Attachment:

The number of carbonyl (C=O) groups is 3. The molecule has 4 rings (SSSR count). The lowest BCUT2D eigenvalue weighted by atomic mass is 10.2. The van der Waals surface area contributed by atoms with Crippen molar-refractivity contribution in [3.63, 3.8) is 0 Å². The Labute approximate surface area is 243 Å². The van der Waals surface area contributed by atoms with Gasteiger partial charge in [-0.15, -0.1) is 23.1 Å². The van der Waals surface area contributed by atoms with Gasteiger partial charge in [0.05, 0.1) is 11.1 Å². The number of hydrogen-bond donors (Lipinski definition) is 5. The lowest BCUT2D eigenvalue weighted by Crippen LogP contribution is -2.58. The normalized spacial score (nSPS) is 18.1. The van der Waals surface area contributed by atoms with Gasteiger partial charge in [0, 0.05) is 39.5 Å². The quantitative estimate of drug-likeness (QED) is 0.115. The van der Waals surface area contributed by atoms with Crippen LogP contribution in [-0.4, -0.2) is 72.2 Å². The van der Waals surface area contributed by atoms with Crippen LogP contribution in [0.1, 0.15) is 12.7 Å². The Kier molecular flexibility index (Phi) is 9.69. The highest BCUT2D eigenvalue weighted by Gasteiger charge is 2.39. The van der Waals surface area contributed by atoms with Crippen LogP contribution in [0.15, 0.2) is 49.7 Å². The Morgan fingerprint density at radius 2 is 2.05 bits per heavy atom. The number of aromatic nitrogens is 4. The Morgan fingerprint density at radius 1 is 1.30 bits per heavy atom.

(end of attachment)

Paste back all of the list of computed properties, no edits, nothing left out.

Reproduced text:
The number of carbonyl (C=O) groups is 3. The molecule has 4 rings (SSSR count). The lowest BCUT2D eigenvalue weighted by atomic mass is 10.2. The van der Waals surface area contributed by atoms with Crippen molar-refractivity contribution in [3.63, 3.8) is 0 Å². The Labute approximate surface area is 243 Å². The van der Waals surface area contributed by atoms with Gasteiger partial charge in [-0.15, -0.1) is 23.1 Å². The van der Waals surface area contributed by atoms with Gasteiger partial charge in [0.05, 0.1) is 11.1 Å². The number of hydrogen-bond donors (Lipinski definition) is 5. The lowest BCUT2D eigenvalue weighted by Crippen LogP contribution is -2.58. The normalized spacial score (nSPS) is 18.1. The van der Waals surface area contributed by atoms with Gasteiger partial charge in [0, 0.05) is 39.5 Å². The quantitative estimate of drug-likeness (QED) is 0.115. The van der Waals surface area contributed by atoms with Crippen LogP contribution in [-0.4, -0.2) is 72.2 Å². The van der Waals surface area contributed by atoms with Crippen LogP contribution in [0.1, 0.15) is 12.7 Å². The Kier molecular flexibility index (Phi) is 9.69. The highest BCUT2D eigenvalue weighted by Gasteiger charge is 2.39. The van der Waals surface area contributed by atoms with Crippen LogP contribution in [0.15, 0.2) is 49.7 Å². The Morgan fingerprint density at radius 2 is 2.05 bits per heavy atom. The number of aromatic nitrogens is 4. The Morgan fingerprint density at radius 1 is 1.30 bits per heavy atom.